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Old 30th December 2017, 05:51 PM   #1
DrAwesome is offline DrAwesome  United States
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Default Petite boutique HELP

Short version- am I an the right track/ any serious flaws?

A few years ago I bought a Nutone intercom at a garage sale. Maybe $10. All I knew at the time was the 12ax7 was a good thing. Now I want to complete my vision. Most or the power supply is copied from the Nutone manual (took forever to find) The pre amp is basic fender.

I know i will have to play with bias and what not- any suggestions? (Other than build something else)
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Old 31st December 2017, 04:57 AM   #2
PRR is online now PRR  United States
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You are missing a grid to ground resistor on the power bottle, which will run-away and melt.

"Basic Fender preamp" is usually 100K plate resistors. Gibson and others swung to 470K. There is a difference in treble response. Either may be valid. Fender sold a few amps so I'd lean to his values. And you don't really need the small extra gain from high value plate loads.

You want a fuse on the wall-voltage side. 1A just so the line-cord can't start a big fire. You will of course also smoke-test with a Lamp Limiter, 100W Incandescent (or halogen) bulb.

Ground the Chassis!! 3-pin plug. Green to secure chassis bolt.

You are taking a lot of loss from 170V AC down to 120V DC. I checked your design; yes, at 50+mA the 6X4 will drop about that much. Ah, I see you stole the design; good policy.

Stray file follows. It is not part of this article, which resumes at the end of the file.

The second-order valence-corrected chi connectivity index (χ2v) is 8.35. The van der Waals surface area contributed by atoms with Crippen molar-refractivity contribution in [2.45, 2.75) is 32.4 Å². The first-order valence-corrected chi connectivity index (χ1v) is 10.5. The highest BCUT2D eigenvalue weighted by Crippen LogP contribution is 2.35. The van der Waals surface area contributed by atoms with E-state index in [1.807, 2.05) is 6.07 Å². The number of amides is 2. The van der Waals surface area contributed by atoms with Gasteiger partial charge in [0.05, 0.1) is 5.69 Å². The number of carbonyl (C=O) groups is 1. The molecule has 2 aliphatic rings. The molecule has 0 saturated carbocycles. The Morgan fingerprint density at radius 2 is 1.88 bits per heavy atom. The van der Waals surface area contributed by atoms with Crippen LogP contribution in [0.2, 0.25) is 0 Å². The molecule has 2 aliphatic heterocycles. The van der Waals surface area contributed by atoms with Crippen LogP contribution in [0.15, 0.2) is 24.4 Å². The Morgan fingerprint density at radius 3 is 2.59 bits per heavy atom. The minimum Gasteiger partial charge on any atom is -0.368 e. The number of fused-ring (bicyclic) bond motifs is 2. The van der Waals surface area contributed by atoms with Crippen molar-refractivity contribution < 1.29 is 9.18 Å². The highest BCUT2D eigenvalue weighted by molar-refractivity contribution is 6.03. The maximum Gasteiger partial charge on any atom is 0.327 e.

You have an OT? If the NuTone sported that obscure 6CU5, that OT is sure to work, though maybe not with wall-breaking bass. (Probably break no walls with 2.3 Watts anyway.)

Last edited by PRR; 31st December 2017 at 04:59 AM.
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Old 31st December 2017, 05:21 AM   #3
PRR is online now PRR  United States
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The 700r in the B+ filter *may* be excessive voltage drop. If that's how NuTone did it, fine. If you adopted it from another design, leave it, measure where the plate voltage comes to. The full 2.3 Watts of goodness needs near 120V. Of course you may be happy for less power if it plays well.
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Old 1st January 2018, 12:42 AM   #4
DrAwesome is offline DrAwesome  United States
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First- thank you!

Other first- grounding will be done, proper 3-wire and a fuse. I didn’t bother to draw it because it’s a ‘given’ but since I am a complete unknown and might be a lunatic you are wise to remind me.

100k fender plate resisters- I see that now. I took that value from the Nutone. I will start with Leo’s value.

I do have a Nutone OT- the original speaker is 3.2ohm- seems an odd value- I imagine a 4ohm will suffice.

And it is once again Nutones idea for the 700r in the B+, I will try to “breadboard” this before moving to a proper chassis

Thanks again, I know my blueprint is well beyond the the compression of the common man.
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Old 1st January 2018, 12:50 AM   #5